A total of 33.1 percent of the patients were free of progression at 1 year in the tucatinib-combination group and 12.3 percent in the placebo-combination arm of the study. This gave a hazard ratio for disease progression or death of 0.54 (with a P-value less than 0.001). The median duration of progression-free survival was 7.8 months for patients treated with tucatinib and 5.6 months among those receiving placebo.

 

At 2 years, the overall survival rate was 44.9 percent among patients treated with the tucatinib combination and 26.6 percent in those receiving placebo. Median overall survival rates were 21.9 months for the tucatinib regimen and 17.4 months for the placebo combination.

 

Among patients with brain metastases, 24.9 percent experienced progression-free survival at 1 year in the experimental arm of the study and zero percent in the placebo combination group. The median progression-free survival was 7.6 months in the tucatinib arm and 5.4 months in the control arm.

 

Patients in the tucatinib group commonly had diarrhea, palmar-plantar erythrodysesthesia syndrome, nausea, fatigue, and vomiting. Diarrhea and elevated aminotransferase levels of grade 3 or higher were more common in the tucatinib combination group than in the placebo-combination group.

 

"We found that with the addition of tucatinib the risk of progression or death was reduced by 46 percent in the primary endpoint population, and median progression-free survival was improved from 5.6 months to 7.8 months with the addition of tucatinib," Murthy noted. "The second important finding was the risk of death was reduced by a third in the total population favoring patient who received tucatinib."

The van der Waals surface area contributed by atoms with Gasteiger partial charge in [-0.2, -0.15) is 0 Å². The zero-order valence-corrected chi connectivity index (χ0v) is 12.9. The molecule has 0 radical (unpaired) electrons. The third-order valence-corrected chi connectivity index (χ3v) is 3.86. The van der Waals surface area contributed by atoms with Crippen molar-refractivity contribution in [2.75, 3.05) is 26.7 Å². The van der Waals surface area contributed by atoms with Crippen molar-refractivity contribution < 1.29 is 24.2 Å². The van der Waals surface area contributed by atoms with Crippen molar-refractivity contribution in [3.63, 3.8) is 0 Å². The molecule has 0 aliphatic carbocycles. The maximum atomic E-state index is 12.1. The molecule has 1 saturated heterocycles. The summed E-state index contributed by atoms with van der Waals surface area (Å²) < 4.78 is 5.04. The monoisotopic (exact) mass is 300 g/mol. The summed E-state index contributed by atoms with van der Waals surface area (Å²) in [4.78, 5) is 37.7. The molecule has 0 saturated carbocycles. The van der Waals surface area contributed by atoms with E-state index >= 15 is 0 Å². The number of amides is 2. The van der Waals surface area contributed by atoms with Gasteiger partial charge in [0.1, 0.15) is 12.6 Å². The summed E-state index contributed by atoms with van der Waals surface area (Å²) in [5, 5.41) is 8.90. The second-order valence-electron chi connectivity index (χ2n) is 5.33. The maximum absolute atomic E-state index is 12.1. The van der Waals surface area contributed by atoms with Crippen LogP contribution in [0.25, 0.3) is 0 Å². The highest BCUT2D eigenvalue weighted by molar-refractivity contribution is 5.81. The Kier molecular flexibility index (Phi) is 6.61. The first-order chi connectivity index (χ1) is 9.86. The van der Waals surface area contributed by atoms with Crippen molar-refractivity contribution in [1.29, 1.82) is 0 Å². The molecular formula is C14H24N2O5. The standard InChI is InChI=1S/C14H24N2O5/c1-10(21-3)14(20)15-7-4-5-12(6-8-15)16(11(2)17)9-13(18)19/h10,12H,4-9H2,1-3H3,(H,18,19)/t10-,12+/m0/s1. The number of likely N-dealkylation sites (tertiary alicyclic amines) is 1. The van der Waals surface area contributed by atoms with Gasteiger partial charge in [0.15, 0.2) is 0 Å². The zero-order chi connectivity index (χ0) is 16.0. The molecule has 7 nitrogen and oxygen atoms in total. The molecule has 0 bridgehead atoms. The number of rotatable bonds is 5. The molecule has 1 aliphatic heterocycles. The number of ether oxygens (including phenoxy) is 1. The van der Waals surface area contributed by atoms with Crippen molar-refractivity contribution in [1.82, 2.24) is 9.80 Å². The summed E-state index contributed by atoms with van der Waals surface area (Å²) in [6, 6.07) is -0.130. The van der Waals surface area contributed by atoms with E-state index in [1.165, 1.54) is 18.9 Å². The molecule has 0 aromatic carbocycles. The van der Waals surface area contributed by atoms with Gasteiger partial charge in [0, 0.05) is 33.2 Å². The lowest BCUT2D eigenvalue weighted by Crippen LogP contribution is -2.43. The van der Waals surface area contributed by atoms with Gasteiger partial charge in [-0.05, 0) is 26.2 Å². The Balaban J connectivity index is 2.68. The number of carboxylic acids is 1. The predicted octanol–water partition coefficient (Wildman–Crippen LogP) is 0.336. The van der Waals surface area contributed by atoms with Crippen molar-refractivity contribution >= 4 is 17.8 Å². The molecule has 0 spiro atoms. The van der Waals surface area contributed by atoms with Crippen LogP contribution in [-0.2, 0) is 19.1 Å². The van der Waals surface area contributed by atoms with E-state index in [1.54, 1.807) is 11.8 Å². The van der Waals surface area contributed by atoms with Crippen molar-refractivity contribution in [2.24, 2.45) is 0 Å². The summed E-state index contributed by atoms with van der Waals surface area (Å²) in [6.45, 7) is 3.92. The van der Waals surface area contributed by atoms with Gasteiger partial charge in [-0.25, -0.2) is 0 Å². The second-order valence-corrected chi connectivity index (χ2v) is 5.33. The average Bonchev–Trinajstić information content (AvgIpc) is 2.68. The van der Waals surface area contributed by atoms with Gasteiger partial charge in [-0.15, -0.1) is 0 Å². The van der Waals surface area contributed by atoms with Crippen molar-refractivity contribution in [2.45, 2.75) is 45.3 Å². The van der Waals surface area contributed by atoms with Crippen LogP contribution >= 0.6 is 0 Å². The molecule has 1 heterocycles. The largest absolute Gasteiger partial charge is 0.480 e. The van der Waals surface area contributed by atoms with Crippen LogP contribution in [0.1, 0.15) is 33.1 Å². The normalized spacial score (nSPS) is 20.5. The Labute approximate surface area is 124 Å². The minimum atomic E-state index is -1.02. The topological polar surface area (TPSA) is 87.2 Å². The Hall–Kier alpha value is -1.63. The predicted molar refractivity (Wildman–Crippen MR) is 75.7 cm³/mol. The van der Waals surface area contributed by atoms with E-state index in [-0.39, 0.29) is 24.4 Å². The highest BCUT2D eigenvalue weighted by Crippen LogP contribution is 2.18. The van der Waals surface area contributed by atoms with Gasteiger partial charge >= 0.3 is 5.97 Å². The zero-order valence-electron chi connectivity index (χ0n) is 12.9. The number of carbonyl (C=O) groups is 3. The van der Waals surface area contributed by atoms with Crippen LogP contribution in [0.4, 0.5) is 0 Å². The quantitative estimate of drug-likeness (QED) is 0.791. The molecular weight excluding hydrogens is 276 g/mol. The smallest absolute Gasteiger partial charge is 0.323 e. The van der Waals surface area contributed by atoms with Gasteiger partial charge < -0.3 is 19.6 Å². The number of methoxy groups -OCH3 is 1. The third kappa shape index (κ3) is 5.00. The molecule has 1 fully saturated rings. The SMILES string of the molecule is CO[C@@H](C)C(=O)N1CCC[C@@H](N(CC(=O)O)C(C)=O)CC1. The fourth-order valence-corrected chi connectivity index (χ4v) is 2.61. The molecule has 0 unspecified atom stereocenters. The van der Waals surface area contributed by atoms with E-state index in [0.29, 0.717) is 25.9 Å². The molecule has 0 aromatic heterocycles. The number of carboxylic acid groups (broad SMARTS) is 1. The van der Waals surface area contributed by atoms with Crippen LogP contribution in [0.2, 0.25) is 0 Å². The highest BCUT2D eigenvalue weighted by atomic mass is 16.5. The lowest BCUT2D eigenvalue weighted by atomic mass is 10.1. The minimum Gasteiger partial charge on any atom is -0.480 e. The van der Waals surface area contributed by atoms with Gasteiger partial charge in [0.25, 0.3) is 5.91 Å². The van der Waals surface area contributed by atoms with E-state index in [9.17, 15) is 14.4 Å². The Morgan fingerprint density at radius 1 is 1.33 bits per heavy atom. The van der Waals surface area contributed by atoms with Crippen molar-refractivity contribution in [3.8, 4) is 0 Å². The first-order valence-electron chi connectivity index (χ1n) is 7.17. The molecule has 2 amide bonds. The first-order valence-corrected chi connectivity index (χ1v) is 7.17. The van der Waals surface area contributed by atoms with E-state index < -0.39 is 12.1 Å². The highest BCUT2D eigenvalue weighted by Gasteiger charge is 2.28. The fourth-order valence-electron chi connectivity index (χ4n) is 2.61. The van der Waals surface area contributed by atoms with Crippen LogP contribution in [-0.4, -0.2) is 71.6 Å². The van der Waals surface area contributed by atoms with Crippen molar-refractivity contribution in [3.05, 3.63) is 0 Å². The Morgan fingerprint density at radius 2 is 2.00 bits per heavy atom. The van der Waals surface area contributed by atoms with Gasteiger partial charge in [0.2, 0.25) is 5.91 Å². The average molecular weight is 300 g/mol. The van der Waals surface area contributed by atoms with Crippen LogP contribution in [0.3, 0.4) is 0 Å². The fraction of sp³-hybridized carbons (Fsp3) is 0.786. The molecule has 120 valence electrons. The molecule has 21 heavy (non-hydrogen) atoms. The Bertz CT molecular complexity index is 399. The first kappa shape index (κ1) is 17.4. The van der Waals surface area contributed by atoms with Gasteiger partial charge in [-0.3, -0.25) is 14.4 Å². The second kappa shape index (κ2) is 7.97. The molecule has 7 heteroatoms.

She regarded one of the most remarkable findings as the discovery that among patients with brain metastases the risk of progression or death had been reduced by half. "And when you look at the curve at the 1-year mark 25 percent of the patients who received tucatinib were still alive and without disease progression at 1 year, whereas all the patients on the control arm had experienced an event," she said.

 

Although Murthy regarded 25 percent as "still not good enough," she noted that it had been much better than having no patients at all without an event at the 1-year mark.

 

Murthy said the regimen had been very well-tolerated and that one of the important findings had been about toxicity. "Most toxicities were low-grade. Grade 1 or 2 diarrhea, hand-foot syndrome, nausea, fatigue, and vomiting were the most common things seen," she said. And a low rate of treatment discontinuation due to adverse events was reported. "Only 6 percent in the tucatinib arm and 3 percent in the control arm."

 

"In patients who were heavily pretreated-and exposed to all of our contemporary anti-HER2 targeted therapies, such as trastuzumab, pertuzumab, and TDM-1-we saw not only a progression-free survival benefit, but also a significant overall survival benefit. And that's something that we have not seen to date, and particularly not in the patient population that included those with active and progressing brain metastases," said Murthy.

 

Commenting in an editorial, Priyanka Sharma, MD, from the Department of Medicine's Division of Medical Oncology at the University of Kansas Medical Center, told Oncology Times she thought tucatinib, once approved, would become an important part of the treatment algorithm for patients with metastatic HER2-positive breast cancer.

 

"And the patients and providers will have yet another very active agent to treat the disease. Because of the biology, we have been successful in finding drugs that target so well. And how we choose this drug over others may be based on presence or absence of disease in the brain, the toxicity profile, [and] patient preference. But certainly to have a drug that not only has the overall efficacy but is showing efficacy indications [with] brain metastasis is remarkable-because that's an area of unmet need."

  
Priyanka Sharma, MD.... - Click to enlarge in new windowPriyanka Sharma, MD. Priyanka Sharma, MD

Peter M. Goodwin is a contributing writer.